In-depth-interviews, a.k.a. "IDIs" to the market research geeks, has been a big part of my life recently. Huge, in fact. What has not been a part of my life, and will not be for the foreseeable future, is quantitative research. And the reason for that is simple: the need for innovation.
When it comes to developing breakthrough innovations that ease market frictions and disrupt the status quo, you just can't get the same quality of insight from survey research as you can from good old fashioned talking to people. Find a selection of target customers and pick their brains. The ability to process large dumps of qualitative feedback is dependent on good judgement as well as a disciplined research technique, of course, but the insights are just so much better.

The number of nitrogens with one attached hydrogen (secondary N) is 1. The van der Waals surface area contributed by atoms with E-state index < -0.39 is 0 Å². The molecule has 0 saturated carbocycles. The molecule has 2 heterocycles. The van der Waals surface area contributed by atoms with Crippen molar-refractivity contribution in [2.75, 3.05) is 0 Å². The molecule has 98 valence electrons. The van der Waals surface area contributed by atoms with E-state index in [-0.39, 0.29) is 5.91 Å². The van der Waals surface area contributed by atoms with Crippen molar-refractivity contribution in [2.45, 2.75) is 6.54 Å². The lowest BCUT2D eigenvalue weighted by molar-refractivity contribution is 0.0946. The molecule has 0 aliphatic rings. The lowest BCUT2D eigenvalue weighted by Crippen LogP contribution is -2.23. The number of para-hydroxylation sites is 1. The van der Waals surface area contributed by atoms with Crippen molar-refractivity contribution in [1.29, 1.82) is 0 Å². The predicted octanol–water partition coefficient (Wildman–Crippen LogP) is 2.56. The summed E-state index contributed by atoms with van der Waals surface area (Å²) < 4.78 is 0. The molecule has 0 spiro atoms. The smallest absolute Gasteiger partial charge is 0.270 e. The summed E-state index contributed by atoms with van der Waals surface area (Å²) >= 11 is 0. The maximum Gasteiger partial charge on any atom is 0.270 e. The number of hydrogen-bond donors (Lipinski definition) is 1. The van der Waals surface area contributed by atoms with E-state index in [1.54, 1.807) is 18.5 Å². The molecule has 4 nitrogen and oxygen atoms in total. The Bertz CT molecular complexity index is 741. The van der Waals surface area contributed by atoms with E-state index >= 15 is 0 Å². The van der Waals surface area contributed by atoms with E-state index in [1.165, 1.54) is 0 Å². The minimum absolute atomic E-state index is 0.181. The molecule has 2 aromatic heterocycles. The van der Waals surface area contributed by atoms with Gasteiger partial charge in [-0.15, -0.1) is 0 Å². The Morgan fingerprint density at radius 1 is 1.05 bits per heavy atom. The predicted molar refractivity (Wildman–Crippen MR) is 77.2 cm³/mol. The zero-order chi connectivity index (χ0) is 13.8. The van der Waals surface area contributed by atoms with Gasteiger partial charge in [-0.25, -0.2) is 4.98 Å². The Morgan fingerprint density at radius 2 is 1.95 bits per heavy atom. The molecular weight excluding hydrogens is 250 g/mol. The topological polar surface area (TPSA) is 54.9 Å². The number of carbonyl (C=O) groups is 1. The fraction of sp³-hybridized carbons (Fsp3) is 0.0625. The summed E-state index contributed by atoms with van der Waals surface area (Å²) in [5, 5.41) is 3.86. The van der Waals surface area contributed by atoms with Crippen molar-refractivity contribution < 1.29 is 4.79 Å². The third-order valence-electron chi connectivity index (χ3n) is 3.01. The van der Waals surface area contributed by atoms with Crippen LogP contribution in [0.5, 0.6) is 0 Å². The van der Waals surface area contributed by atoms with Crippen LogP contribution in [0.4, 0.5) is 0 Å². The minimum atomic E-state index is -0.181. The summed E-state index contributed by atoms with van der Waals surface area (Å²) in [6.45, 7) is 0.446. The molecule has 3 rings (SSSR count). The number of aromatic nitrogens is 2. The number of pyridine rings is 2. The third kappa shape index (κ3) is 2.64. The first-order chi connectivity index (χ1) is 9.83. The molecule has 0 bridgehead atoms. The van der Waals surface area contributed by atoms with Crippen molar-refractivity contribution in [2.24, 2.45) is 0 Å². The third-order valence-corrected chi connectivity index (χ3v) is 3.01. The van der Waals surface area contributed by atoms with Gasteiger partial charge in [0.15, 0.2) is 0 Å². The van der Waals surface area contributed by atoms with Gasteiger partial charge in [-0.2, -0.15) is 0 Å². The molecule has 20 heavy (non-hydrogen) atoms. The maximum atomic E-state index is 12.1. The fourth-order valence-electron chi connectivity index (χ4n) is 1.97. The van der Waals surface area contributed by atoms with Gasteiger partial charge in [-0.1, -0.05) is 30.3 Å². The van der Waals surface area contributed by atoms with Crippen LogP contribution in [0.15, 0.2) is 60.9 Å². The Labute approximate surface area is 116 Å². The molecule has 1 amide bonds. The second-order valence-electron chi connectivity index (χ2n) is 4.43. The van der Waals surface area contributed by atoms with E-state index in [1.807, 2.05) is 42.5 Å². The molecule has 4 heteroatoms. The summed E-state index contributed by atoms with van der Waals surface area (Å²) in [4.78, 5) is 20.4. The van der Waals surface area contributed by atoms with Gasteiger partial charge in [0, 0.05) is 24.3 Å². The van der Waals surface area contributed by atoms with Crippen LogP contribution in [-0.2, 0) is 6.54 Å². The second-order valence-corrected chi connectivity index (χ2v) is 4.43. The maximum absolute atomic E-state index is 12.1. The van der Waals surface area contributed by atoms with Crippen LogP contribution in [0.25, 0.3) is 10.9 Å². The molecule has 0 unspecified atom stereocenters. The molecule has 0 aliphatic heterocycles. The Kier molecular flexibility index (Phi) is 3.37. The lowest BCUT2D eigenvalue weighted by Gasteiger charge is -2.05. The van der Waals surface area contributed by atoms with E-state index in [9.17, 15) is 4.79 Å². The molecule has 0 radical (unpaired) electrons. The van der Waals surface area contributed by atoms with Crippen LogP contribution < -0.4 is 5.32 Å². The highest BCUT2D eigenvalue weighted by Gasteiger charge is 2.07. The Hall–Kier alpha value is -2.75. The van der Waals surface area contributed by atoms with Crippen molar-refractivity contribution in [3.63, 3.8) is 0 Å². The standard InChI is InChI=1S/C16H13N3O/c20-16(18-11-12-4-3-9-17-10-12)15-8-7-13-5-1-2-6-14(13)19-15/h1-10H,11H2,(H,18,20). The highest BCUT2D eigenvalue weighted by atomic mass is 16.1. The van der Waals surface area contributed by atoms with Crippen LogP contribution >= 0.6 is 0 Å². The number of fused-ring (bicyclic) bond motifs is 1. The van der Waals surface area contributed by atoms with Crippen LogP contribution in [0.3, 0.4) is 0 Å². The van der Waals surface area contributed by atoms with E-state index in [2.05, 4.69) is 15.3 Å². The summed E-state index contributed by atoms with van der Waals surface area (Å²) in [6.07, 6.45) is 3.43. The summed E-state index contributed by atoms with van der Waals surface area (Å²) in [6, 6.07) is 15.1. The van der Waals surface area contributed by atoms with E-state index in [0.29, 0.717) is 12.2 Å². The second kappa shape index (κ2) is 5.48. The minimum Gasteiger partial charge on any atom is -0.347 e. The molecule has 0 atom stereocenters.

Quantitative research is great if you want historical behavior data, or very matter-of-fact data on current states. Say - how many credit cards do you own, what operating systems do you use, or when did you last purchase a bottle of milk. But if you want reaction to concepts, or want to sniff out patterns of frustrations and opportunities for improvements, forget the numbers. Instead, listen to the voices, watch the body language, and subjectively evaluate how the whole context of the conversation, i.e. the subject matter of your research, really affects the customer. You'll learn more in 30 minutes and for the price of two coffees than you will with umpteen questions and thousands of dollars in research costs.
At the end of the day, product innovation is about real people, good judgement and insights driven by a deep understanding of market emotions. Qualitative research captures that the best.
There is a time and a place for hard data. The innovation phase of product development is not often it.